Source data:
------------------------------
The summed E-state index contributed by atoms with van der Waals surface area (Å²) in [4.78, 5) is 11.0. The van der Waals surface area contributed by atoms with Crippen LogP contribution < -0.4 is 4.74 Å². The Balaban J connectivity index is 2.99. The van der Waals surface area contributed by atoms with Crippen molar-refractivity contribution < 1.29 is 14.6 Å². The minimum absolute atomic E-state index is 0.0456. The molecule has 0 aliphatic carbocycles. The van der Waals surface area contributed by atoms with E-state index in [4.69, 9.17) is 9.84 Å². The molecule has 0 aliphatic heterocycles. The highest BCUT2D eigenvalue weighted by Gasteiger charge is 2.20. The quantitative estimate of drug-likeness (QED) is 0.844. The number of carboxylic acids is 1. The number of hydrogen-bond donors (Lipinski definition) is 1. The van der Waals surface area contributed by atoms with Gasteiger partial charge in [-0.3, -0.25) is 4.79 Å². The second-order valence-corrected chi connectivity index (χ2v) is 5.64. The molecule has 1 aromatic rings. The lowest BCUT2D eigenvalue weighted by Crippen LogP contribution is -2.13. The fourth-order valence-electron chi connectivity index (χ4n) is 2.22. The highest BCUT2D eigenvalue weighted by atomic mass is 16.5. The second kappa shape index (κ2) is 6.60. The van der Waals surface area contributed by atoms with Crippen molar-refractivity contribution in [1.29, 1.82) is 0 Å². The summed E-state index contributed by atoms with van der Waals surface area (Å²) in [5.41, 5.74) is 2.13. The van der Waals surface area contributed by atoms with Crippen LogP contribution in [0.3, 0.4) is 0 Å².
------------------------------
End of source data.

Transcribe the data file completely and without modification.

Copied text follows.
The summed E-state index contributed by atoms with van der Waals surface area (Å²) in [4.78, 5) is 11.0. The van der Waals surface area contributed by atoms with Crippen LogP contribution < -0.4 is 4.74 Å². The Balaban J connectivity index is 2.99. The van der Waals surface area contributed by atoms with Crippen molar-refractivity contribution < 1.29 is 14.6 Å². The minimum absolute atomic E-state index is 0.0456. The molecule has 0 aliphatic carbocycles. The van der Waals surface area contributed by atoms with E-state index in [4.69, 9.17) is 9.84 Å². The molecule has 0 aliphatic heterocycles. The highest BCUT2D eigenvalue weighted by Gasteiger charge is 2.20. The quantitative estimate of drug-likeness (QED) is 0.844. The number of carboxylic acids is 1. The number of hydrogen-bond donors (Lipinski definition) is 1. The van der Waals surface area contributed by atoms with Gasteiger partial charge in [-0.3, -0.25) is 4.79 Å². The second-order valence-corrected chi connectivity index (χ2v) is 5.64. The molecule has 1 aromatic rings. The lowest BCUT2D eigenvalue weighted by Crippen LogP contribution is -2.13. The fourth-order valence-electron chi connectivity index (χ4n) is 2.22. The highest BCUT2D eigenvalue weighted by atomic mass is 16.5. The second kappa shape index (κ2) is 6.60. The van der Waals surface area contributed by atoms with Crippen molar-refractivity contribution in [1.29, 1.82) is 0 Å². The summed E-state index contributed by atoms with van der Waals surface area (Å²) in [5.41, 5.74) is 2.13. The van der Waals surface area contributed by atoms with Crippen LogP contribution in [0.3, 0.4) is 0 Å².